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Trump's Attorney General also has ties to Russia

Trump's Attorney General also has ties to Russia U.S. Attorney General Jeff Sessions had encounters with the Russians during the presidential campaign, despite saying under oath in his confirmation hearing he "did not have communication with the Russians", Wall Street Journal, Washington Post and New York Times reported on Wednesday-Thursday.

First, it was reported Washington Post that Donald Trump’s new Attorney General met twice with the Russian ambassador during the 2016 election

Sessions, an early Donald Trump supporter, is said to have met with Russian ambassador Sergey Kislyak once in September 2016, coinciding with U.S. intelligence officials investigating Russian interference in the presidential election, and once in summer of that year.

The Alabama Attorney General, a policy advisor to the Republican candidate who was considered a possible Vice Presidential nominee, failed to disclose those communications at his confirmation hearing in January after being pressed about what he would do if “anyone affiliated” with the campaign had been in contact with the Russian government.

Sessions has issued fresh denials that he spoke to Russian officials to discuss the elections. He told NBC News the reports were "unbelievable", adding that he would only recuse himself from an investigation into Russian involvement in the election "whenever it's appropriate" to do so.

Still, the Justice Department does not deny Sessions met the ambassador in July and September 2016, but says that he did so in his capacity as a member of the Senate Armed Forces committee and not to discuss the election.

Justice Department spokeswoman Sarah Isgur Flores insisted on Wednesday night that “there was absolutely nothing misleading about his answer”. Some Democrats have said the omission is grounds enough for Sessions to be relieved of his post, while Adam Schiff, the top Democrat on the House Intelligence Committee, said Sessions “must” now recuse himself of any role investigating Trump campaign ties to Russia.

In addition to The Washington Post’s report, the Wall Street Journal quoted sources as saying U.S. investigators have already started examining contacts between Sessions and Russian officials during the presidential campaign.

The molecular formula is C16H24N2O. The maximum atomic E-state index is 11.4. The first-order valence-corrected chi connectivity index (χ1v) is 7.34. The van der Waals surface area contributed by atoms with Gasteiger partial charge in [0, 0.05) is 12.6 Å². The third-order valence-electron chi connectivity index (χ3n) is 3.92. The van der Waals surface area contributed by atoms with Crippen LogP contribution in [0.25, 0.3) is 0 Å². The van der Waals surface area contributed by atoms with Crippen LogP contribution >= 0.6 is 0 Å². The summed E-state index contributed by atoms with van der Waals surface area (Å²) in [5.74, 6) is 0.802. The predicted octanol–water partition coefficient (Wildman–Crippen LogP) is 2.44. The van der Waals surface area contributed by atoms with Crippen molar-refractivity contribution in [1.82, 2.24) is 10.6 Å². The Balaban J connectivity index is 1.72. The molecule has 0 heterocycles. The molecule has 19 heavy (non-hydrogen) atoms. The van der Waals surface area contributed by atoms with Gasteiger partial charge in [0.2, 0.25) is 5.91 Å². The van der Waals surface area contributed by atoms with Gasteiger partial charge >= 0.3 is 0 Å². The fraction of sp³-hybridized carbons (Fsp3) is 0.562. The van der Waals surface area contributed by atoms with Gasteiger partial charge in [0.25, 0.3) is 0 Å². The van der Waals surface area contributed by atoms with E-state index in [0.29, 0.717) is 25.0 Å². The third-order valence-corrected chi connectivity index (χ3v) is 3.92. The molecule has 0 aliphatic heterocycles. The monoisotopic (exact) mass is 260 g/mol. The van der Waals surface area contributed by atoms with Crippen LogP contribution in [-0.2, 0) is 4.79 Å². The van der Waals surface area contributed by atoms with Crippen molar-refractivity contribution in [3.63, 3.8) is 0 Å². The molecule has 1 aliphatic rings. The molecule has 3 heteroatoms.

But the sources said it was unclear whether that inquiry was still going on, and what its findings were.

The newspaper reported that the FBI had been leading the investigation, which was part of a wide-ranging probe by the intelligence services into communications between Trump surrogates and Russian operatives.

For now the story finishes with the New York Times report that meetings took place during the election in multiple European cities, between Russian officials and associates of Trump.

The article cited three former American officials and said the meetings had been monitored by the British and Dutch intelligence services who then in turn notified the U.S. government under Barack Obama.

American spies had also intercepted Russian communications in which officials, including some with the Kremlin, discussed contacts with the Trump team, the Times reported.

Trump has denied having any knowledge that aides were in touch with Russian intelligence agents during the election, and such denials prompted Obama-era officials to rush to preserve any evidence to the contrary, according to the Times.

On Tuesday the Associated Press reported that White House lawyers instructed the president's aides to preserve any materials that could be connected to Russian interference in the election.
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